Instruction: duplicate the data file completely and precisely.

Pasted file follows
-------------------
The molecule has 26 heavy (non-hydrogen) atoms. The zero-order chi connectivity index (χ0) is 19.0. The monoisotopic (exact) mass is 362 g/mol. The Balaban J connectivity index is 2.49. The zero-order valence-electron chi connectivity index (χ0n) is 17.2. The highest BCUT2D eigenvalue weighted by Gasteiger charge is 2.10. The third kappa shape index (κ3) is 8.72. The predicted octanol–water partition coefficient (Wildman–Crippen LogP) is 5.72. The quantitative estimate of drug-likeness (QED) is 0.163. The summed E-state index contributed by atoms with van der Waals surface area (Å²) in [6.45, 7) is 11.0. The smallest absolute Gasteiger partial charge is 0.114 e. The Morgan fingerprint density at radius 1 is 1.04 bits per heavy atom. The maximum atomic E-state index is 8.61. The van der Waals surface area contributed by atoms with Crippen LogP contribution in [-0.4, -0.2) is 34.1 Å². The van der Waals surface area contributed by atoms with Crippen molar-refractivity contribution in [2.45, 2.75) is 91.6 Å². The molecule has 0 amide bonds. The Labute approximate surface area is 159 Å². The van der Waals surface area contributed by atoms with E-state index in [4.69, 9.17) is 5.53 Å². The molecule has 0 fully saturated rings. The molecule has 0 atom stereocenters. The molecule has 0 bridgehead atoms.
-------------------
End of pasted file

The molecule has 26 heavy (non-hydrogen) atoms. The zero-order chi connectivity index (χ0) is 19.0. The monoisotopic (exact) mass is 362 g/mol. The Balaban J connectivity index is 2.49. The zero-order valence-electron chi connectivity index (χ0n) is 17.2. The highest BCUT2D eigenvalue weighted by Gasteiger charge is 2.10. The third kappa shape index (κ3) is 8.72. The predicted octanol–water partition coefficient (Wildman–Crippen LogP) is 5.72. The quantitative estimate of drug-likeness (QED) is 0.163. The summed E-state index contributed by atoms with van der Waals surface area (Å²) in [6.45, 7) is 11.0. The smallest absolute Gasteiger partial charge is 0.114 e. The Morgan fingerprint density at radius 1 is 1.04 bits per heavy atom. The maximum atomic E-state index is 8.61. The van der Waals surface area contributed by atoms with Crippen LogP contribution in [-0.4, -0.2) is 34.1 Å². The van der Waals surface area contributed by atoms with Crippen molar-refractivity contribution in [2.45, 2.75) is 91.6 Å². The molecule has 0 amide bonds. The Labute approximate surface area is 159 Å². The van der Waals surface area contributed by atoms with E-state index in [4.69, 9.17) is 5.53 Å². The molecule has 0 fully saturated rings. The molecule has 0 atom stereocenters. The molecule has 0 bridgehead atoms.